Jump to content

  • Log In with Google      Sign In   
  • Create Account


#ActualHodgman

Posted 20 June 2013 - 11:05 PM

I am avoiding using preserve contents because I have an eye towards porting to <as yet unnamed> platforms, particularly Windows Phone 8, which I am barely familiar with (or even Windows Phone 9...ie future mobile platforms will undoubtedly have the graphic power eventually.)...DEFINITELY moving to SharpDX & MonoGame asap, and yes I have read that preserve contents is not XBox friendly....so trying to keep my options open for unknown platforms.

AFAIK, this is only a concern for Xbox360 (I don't know of any other platforms that don't preserve render-target contents when binding).
The main graphics APIs - D3D9/D3D11/OpenGL/GLES/WebGL - all do preserve RT contents when binding.

If you're interested, the reason that the 360 appears not to preserve contents is because you're not actually ever rendering into the render-target that you've created! That sounds strange, so I'll back up...
Most GPUs have a whole heap of RAM built into them, which I'll call VRAM. Everything from RT's to textures to vertex buffers live in VRAM. When you receive an input to your vertex-shader, or perform a texture fetch, it comes from VRAM. Whenever you output a pixel from a pixel-shader, it gets written to VRAM.

The 360 is slightly different: As well as VRAM, it has a separate 10MiB "EDRAM" chip. The only place the pixel-shaders can output their pixels to is this small EDRAM buffer, they cannot write directly to VRAM. After you've finished drawing everything to EDRAM, the GPU can copy it's contents back over to VRAM in one big chunk.

So the internal rendering procedure on 360 is:
1) Create a render-target/texture in VRAM.
2) Bind the render-target.
2.a) Internally, create a new temporary render-target in EDRAM.
2.b) Optionally, copy the contents from VRAM into EDRAM (preserve contents).
3) Render pixels into the temporary render-target.
4) Copy the temporary EDRAM target back over to the real VRAM one.

Whereas on most other platforms it's:
1) Create a render-target/texture in VRAM.
2) Bind the render-target.
3) Render pixels into the render-target.

Given this unconventional design, yes, an optimal rendering pipeline may be different on the 360, because switching render targets is an expensive operation (whereas on other GPUs it may be "free").

If you're targeting the 360, you should definitely take these quirks into account.
If you're targeting another platform, you should find out what quirks it has and design around them.
You cannot optimize for an as-of-yet unknown platform by optimizing for a different, unrelated, platform.

Mobile GPUs will likely operate quite differently to both the 360 and to PC GPUs, so the optimal method for them will be different again :/

#1Hodgman

Posted 20 June 2013 - 10:59 PM

I am avoiding using preserve contents because I have an eye towards porting to <as yet unnamed> platforms, particularly Windows Phone 8, which I am barely familiar with (or even Windows Phone 9...ie future mobile platforms will undoubtedly have the graphic power eventually.)...DEFINITELY moving to SharpDX & MonoGame asap, and yes I have read that preserve contents is not XBox friendly....so trying to keep my options open for unknown platforms.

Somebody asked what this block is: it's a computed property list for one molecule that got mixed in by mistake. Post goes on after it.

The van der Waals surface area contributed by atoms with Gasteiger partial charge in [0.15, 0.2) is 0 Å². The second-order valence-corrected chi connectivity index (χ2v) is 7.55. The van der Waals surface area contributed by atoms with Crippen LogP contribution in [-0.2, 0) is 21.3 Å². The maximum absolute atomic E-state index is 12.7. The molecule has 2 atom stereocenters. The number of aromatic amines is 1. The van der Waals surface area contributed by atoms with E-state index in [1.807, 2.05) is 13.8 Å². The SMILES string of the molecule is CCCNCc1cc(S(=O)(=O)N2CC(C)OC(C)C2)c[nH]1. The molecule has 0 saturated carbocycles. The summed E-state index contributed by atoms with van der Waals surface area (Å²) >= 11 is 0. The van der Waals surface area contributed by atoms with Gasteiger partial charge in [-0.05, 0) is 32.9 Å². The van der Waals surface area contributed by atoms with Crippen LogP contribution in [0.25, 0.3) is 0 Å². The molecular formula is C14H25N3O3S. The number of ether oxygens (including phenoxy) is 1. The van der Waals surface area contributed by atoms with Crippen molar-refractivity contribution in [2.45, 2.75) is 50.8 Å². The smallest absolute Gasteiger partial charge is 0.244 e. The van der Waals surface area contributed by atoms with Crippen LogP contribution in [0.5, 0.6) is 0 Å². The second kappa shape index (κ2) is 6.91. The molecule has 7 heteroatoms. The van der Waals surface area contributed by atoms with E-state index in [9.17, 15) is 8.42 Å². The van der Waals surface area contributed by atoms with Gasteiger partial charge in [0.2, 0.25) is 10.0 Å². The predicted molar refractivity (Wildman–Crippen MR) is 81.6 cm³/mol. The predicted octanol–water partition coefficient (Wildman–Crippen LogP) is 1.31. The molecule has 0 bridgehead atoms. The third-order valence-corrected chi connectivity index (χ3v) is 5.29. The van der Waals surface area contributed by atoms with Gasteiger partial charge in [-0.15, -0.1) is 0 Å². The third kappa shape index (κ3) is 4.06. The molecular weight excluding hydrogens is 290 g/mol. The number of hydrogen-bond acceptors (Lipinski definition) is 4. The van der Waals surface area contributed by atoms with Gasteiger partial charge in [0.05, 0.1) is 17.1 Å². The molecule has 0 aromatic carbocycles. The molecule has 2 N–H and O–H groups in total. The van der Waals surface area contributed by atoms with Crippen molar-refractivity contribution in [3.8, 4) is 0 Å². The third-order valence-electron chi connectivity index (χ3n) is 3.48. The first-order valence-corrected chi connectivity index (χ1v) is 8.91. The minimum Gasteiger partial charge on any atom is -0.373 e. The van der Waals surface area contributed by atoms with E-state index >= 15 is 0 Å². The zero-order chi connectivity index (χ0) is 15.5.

AFAIK, this is only a concern for Xbox360 (I don't know of any other platforms that don't preserve render-target contents when binding).
The main graphics APIs - D3D9/D3D11/OpenGL/GLES/WebGL - all do preserve RT contents when binding.

If you're interested, the reason that the 360 appears not to preserve contents is because you're not actually ever rendering into the render-target that you've created! That sounds strange, so I'll back up...
Most GPUs have a whole heap of RAM built into them, which I'll call VRAM. Everything from RT's to textures to vertex buffers live in VRAM. When you receive an input to your vertex-shader, or perform a texture fetch, it comes from VRAM. Whenever you output a pixel from a pixel-shader, it gets written to VRAM.

The 360 is slightly different: As well as VRAM, it has a separate 10MiB "EDRAM" chip. The only place the pixel-shaders can output their pixels to is this small EDRAM buffer, they cannot write directly to VRAM. After you've finished drawing everything to EDRAM, the GPU can copy it's contents back over to VRAM in one big chunk.

So the internal rendering procedure on 360 is:
1) Create a render-target/texture in VRAM.
2) Bind the render-target.
2.a) Internally, create a new temporary render-target in EDRAM.
2.b) Optionally, copy the contents from VRAM into EDRAM (preserve contents).
3) Render pixels into the temporary render-target.
4) Copy the temporary EDRAM target back over to the real VRAM one.

Whereas on most other platforms it's:
1) Create a render-target/texture in VRAM.
2) Bind the render-target.
3) Render pixels into the render-target.

Given this unconventional design, yes, an optimal rendering pipeline may be different on the 360, because switching render targets is an expensive operation (whereas on other GPUs it may be "free").

If you're targeting the 360, you should definitely take these quirks into account.
If you're targeting another platform, you should find out what quirks it has and design around them.
You cannot optimize for an as-of-yet unknown platform by optimizing for a different, unrelated, platform.

PARTNERS